“Quiet, Ophelia,” I whisper as we arrive at Joel’s two-story house. I go up the steps and try the door. Locked. All the windows on the first story are also locked, with double-pane glass. Going round to the back I spy a single light on, with the window ever so marginally cracked.
“We’re in!” I shout.
“Shhh!” whispers Ophelia.
Getting in is no easy matter, but I’ve been a tree climber from the time I could walk. With Ophelia cupping her hands together, I climb onto the frail branch of a baby pine tree, praying it won’t break underneath my weight. I crawl along the limb until I can just reach the ledge of the window. I hold on tightly and try the window. There is no barking or moaning dog, nor any sign of life at all inside the lit room.
“Throw me the hammer,” I say. Miraculously I catch the hammer while still hanging on, and at last I climb in the window. I don’t know what to expect. A dead dog, a sick dog, or no dog at all and we could be hauled off to jail or an insane asylum.
Inside is a bathroom. Praying mightily, I open the door, and there, huddled in the corner, is Monica. She looks up at me with large beseeching eyes. This magnificent animal is now practically a skeleton, having had no food or water for days. The monster that had abandoned her there had not even left the toilet seat up so she could drink water.
I pick her up and carry her out the front door to where Ophelia stands wringing her hands. She weeps all the way to the Fountain City Animal Hospital, where Dr. Kalsa checks her out and puts her on a diet of small meals until she is strong enough to be taken to a new home.
Though I wanted to keep Monica myself, I could not, having a jealous dog who would not tolerate another in the home. Her reward was to be great, however. I took her to two friends of mine, Eve and Loraine, a couple who had lost their collie a few weeks before. They took one look at Monica and cried for joy. Taking her inside, they introduced her room by room around their home. Not only did they have ample means to take care of her, but they also had woods behind their house, and, best of all, a large swimming pool where they could swim with Monica.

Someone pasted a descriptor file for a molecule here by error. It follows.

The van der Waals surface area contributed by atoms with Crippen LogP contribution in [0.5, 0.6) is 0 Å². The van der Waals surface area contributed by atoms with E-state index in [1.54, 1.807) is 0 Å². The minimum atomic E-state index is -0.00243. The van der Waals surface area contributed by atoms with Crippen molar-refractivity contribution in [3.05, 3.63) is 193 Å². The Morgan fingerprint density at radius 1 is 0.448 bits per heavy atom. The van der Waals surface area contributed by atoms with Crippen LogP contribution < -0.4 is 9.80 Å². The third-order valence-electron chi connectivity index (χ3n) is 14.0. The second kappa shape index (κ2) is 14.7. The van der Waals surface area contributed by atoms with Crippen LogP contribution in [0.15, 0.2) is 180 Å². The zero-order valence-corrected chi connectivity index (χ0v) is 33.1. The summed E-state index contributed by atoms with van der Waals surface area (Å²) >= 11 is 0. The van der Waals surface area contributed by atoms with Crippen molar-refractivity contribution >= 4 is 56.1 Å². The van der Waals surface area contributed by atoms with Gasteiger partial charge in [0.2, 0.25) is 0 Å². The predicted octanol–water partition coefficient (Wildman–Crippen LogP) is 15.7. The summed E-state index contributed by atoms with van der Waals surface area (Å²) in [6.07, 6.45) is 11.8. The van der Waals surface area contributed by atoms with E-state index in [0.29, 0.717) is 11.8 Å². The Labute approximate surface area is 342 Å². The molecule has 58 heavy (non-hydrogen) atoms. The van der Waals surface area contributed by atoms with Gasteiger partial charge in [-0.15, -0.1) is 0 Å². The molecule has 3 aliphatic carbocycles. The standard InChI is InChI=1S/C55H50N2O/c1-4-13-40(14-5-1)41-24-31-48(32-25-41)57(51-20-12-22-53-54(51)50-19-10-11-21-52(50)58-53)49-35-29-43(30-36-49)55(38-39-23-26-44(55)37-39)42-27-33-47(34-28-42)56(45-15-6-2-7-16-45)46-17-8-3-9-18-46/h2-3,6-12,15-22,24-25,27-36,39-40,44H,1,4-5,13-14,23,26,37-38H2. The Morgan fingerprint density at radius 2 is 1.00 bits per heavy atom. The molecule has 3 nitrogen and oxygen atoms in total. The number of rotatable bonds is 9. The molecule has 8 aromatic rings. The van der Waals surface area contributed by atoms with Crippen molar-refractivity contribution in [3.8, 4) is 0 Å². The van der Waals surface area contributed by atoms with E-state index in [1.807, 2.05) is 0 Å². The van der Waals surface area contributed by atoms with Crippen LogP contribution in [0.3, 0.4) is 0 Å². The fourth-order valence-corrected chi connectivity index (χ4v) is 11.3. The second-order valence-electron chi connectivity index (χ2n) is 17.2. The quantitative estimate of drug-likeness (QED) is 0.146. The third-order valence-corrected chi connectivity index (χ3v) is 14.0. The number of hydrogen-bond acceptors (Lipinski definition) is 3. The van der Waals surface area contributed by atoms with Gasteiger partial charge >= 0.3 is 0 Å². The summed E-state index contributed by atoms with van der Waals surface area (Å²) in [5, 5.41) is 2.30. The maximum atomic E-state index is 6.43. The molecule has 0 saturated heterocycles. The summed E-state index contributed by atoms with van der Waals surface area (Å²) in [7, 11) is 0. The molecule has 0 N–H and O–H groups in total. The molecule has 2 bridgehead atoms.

Before I left, I knelt down by Monica and embraced her. She held up one paw and gazed into my eyes as if to say, “Thank you.”
I got into the car next to Ophelia and we gave each other a high-five. Another job well done. But not quite. I went back and got the two cats, Mittens and Reagan, and they gave me 16 years of joy.
I ran into the monster, Joel, only once after that.
“I know you have my cats,” he said.
“That’s right,” I replied. “I do.”
Donna Johnson describes herself as a person who thrives on breaking the rules other people have made while also creating rules for herself that do make sense. “My rules do not necessarily follow the law set out by the government and law-abiding citizens,” she says. “They follow an inner law, one unto myself, and when I attempt to go outside this, to conform, disaster follows.” Her stories are often about people who are not recognized by others, who may even seem invisible, but “they often have a great truth to share if one but listens.”